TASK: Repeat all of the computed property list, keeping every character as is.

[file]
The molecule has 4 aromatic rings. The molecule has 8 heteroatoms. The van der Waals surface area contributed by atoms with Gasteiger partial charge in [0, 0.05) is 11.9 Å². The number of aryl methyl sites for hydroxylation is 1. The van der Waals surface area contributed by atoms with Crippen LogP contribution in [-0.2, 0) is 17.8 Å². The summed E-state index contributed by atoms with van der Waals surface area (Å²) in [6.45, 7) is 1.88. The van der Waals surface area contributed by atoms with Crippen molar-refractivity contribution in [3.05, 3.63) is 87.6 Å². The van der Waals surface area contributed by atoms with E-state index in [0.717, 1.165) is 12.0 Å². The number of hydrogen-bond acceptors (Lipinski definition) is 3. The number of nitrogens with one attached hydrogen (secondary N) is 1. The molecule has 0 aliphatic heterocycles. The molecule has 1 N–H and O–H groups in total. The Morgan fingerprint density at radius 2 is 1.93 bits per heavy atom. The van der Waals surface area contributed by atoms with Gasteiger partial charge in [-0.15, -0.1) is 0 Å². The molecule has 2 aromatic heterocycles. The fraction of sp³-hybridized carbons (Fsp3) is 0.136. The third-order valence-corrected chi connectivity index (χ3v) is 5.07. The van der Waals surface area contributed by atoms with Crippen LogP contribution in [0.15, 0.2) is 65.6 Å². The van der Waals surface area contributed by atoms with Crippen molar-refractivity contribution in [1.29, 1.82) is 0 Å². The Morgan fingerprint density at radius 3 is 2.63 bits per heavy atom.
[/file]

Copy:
The molecule has 4 aromatic rings. The molecule has 8 heteroatoms. The van der Waals surface area contributed by atoms with Gasteiger partial charge in [0, 0.05) is 11.9 Å². The number of aryl methyl sites for hydroxylation is 1. The van der Waals surface area contributed by atoms with Crippen LogP contribution in [-0.2, 0) is 17.8 Å². The summed E-state index contributed by atoms with van der Waals surface area (Å²) in [6.45, 7) is 1.88. The van der Waals surface area contributed by atoms with Crippen molar-refractivity contribution in [3.05, 3.63) is 87.6 Å². The van der Waals surface area contributed by atoms with E-state index in [0.717, 1.165) is 12.0 Å². The number of hydrogen-bond acceptors (Lipinski definition) is 3. The number of nitrogens with one attached hydrogen (secondary N) is 1. The molecule has 0 aliphatic heterocycles. The molecule has 1 N–H and O–H groups in total. The Morgan fingerprint density at radius 2 is 1.93 bits per heavy atom. The van der Waals surface area contributed by atoms with Gasteiger partial charge in [-0.15, -0.1) is 0 Å². The molecule has 2 aromatic heterocycles. The fraction of sp³-hybridized carbons (Fsp3) is 0.136. The third-order valence-corrected chi connectivity index (χ3v) is 5.07. The van der Waals surface area contributed by atoms with Crippen LogP contribution in [0.15, 0.2) is 65.6 Å². The van der Waals surface area contributed by atoms with Crippen molar-refractivity contribution in [1.29, 1.82) is 0 Å². The Morgan fingerprint density at radius 3 is 2.63 bits per heavy atom.